Urban expansion in the context of a constant decreasing number of inhabitants is the subject of numerous studies. However, the correlation with the implemented strategies for transport infrastructure development has not been fully discussed.
Worldwide, local authorities are trapped in an ever loosing catch-up game of modernizing and extending their road networks to meet their inhabitants needs and expectations. The discrepancy between reality and desired outcome is even more apparent in cities former subjected to centralized planning and extensive economic control, such as Central and Eastern European countries formerly under a communist regime.
The aim of this study is to present a critical analysis of the transport management principles being currently implemented in medium sized cities through a case study analysis of Timisoara, Romania, and a multi-layered urban development 2040 prognosis.
The centrally planned pedestrian and public transport oriented infrastructures which allowed for a limited number of cars submitted to an almost 20 years long lack of major development projects and a staggering increase in the number of cars over the past 10 years brings it close to breaking point. However, the local authorities’ typical reactive response is damaging the city as it facilitates the development of nearby parasite like urban sprawl and their ever increasing number of car dependent inhabitants. Infrastructure development has been proven to encourage a further increase in car ownership, in a context of already major parking space and traffic urban issues, insufficient green spaces and playgrounds, air and noise pollution. The results were confirmed through a questionnaire based social study, carried on by the authors.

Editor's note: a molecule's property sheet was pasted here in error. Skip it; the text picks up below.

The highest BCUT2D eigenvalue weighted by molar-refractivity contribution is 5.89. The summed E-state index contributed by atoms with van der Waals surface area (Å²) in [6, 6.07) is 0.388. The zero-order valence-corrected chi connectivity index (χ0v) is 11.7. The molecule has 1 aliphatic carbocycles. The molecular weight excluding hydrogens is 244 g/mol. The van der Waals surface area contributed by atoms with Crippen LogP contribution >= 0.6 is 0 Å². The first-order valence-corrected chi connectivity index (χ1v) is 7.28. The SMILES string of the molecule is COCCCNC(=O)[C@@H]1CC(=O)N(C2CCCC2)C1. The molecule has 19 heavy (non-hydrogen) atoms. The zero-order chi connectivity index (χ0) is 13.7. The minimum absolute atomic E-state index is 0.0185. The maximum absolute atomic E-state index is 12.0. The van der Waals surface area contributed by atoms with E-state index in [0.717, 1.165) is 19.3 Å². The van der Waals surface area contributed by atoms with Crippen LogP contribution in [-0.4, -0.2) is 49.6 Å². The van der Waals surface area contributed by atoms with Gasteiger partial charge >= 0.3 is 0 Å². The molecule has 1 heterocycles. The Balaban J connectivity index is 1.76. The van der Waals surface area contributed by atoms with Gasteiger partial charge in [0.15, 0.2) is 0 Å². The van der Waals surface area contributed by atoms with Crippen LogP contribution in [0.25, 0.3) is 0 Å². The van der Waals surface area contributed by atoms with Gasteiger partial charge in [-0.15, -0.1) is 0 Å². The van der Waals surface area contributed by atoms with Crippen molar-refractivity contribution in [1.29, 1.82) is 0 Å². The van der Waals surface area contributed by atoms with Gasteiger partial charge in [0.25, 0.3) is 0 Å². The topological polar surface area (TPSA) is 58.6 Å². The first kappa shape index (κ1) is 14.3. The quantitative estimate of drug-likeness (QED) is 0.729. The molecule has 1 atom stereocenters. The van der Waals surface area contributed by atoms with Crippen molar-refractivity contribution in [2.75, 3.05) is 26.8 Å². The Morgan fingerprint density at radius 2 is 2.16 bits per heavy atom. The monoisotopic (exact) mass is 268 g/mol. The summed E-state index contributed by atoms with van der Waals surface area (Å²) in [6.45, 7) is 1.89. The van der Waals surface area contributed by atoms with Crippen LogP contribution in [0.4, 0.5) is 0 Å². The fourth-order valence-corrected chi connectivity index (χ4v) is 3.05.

The study’s findings are illustrated through the results obtained from statistic data analysis, comparing national and international findings over the past 30 years and future trends to identify development patterns.